Hands-on with Virtua Tennis 4: World Tour Edition on PS Vita

Sega is looking to score an with ace its first service on Vita

Hands-on with Virtua Tennis 4: World Tour Edition on PS Vita

No console launch line-up is complete without a few sports titles, and the PlayStation Vita’s line-up is no exception.

Amongst the early contenders for handheld glory is Virtua Tennis 4: World Tour Edition, the first tennis title to be served up on Sony’s incoming handheld.

Rather than knocking out a stripped-down companion piece to the console version, Sega has set out to ensure VT4: WTE is a fully-featured standalone title. This incarnation promises the full console experience, as well as a few neat tricks and socially slanted extras to generate a little love from early Vita adopters.

Your favourite players are present, of course. Djokovic, Nadal, and Ivanovic feature amongst a roster of 22 tennis icons, competing on 33 courts around the world.

The new World Tour Map gives you a structured path through the various international stages – including a bonus season exclusive to the Vita - while the return of Exhibition mode offers a quick, arcade-style fix of cross-court action.

Advantage Vita

Where the Xbox 360 and PlayStation 3 versions added motion control support, VT3: WTE makes full use of the Vita’s varied control methods, presenting a kind of ‘mix and match’ approach to play.

For example, if you're a traditionalist you can opt to use the analogue sticks and face buttons for the entire duration of the World Tour.

These controls are immediately familiar to anyone who has touched a Virtua Tennis game in the past ten years, and the Vita’s thumbsticks do a great job of recreating the trademark feel of the franchise.

Alternatively, you can control the game exclusively using the front touchscreen. By letting you tap the screen to direct your player, and then swipe your finger to input the speed, spin, and angle of your stroke, the game becomes a completely different beast.

This style of play will take a little getting used to, with accurate ball placement a bit of a chore at first, but persevere a little and your taps and swipes begin to fall into a satisfying rhythm.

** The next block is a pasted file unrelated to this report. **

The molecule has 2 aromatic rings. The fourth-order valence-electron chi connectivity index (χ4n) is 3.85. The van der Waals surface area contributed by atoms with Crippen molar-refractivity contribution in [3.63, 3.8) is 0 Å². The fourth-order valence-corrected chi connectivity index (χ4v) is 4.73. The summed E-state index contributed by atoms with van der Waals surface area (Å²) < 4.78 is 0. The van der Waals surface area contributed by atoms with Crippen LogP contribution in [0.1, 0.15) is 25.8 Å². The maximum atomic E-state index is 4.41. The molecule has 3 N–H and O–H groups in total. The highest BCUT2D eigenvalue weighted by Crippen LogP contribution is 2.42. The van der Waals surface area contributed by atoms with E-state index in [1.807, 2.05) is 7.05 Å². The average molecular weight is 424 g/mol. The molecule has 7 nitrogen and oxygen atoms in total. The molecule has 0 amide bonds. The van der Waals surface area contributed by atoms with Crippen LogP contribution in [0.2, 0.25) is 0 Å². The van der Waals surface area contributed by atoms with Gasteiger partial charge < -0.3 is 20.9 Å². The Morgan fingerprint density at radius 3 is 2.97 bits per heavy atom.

You can even merge the two playing styles, assigning movement to the analogue stick and handling the racquet with the touchscreen, or vice-versa. There's no need to tinker with the settings menu – just try out a few combinations and adapt your game on the fly.

Break point

On the social side of things, VT4: WTE lets you compete with other players locally, over a network, and even on the same unit.

Touch VS invites two players to grab an analogue stick each (or ready their tapping fingers) to compete in a top-down match that harks back to the genre’s monochromatic progenitor, Pong. This mode is most enjoyable in conjunction with the touchscreen, which adds an organic immediacy to the frantic rallies.

Sega has also included VT Apps, a collection of mini-games designed to exploit the Vita’s multiple interfaces.

Rock the Boat requires you to take potshots at targets attached to the side of a wooden galleon, tilting the Vita to move the ship into the path of the ball.

VR Mode provides a first-person view that responds to the system’s motion sensors, letting you utilise the console as a virtual periscope while you wind up the analogue stick for a backhand.

You can even use the Vita’s front camera to graft your face onto a custom avatar, putting you right in the middle of the action.

Arriving alongside the Vita on February 22nd, 2012, Virtual Tennis: World Tour Edition is shaping up to be an attractive and versatile addition to the handheld’s impressive list of launch titles. Keep your eye on the ball for Pocket Gamer's review in the new year.

James Gilmour
James Gilmour
James pivoted to video so hard that he permanently damaged his spine, which now doubles as a Cronenbergian mic stand. If the pictures are moving, he's the one to blame.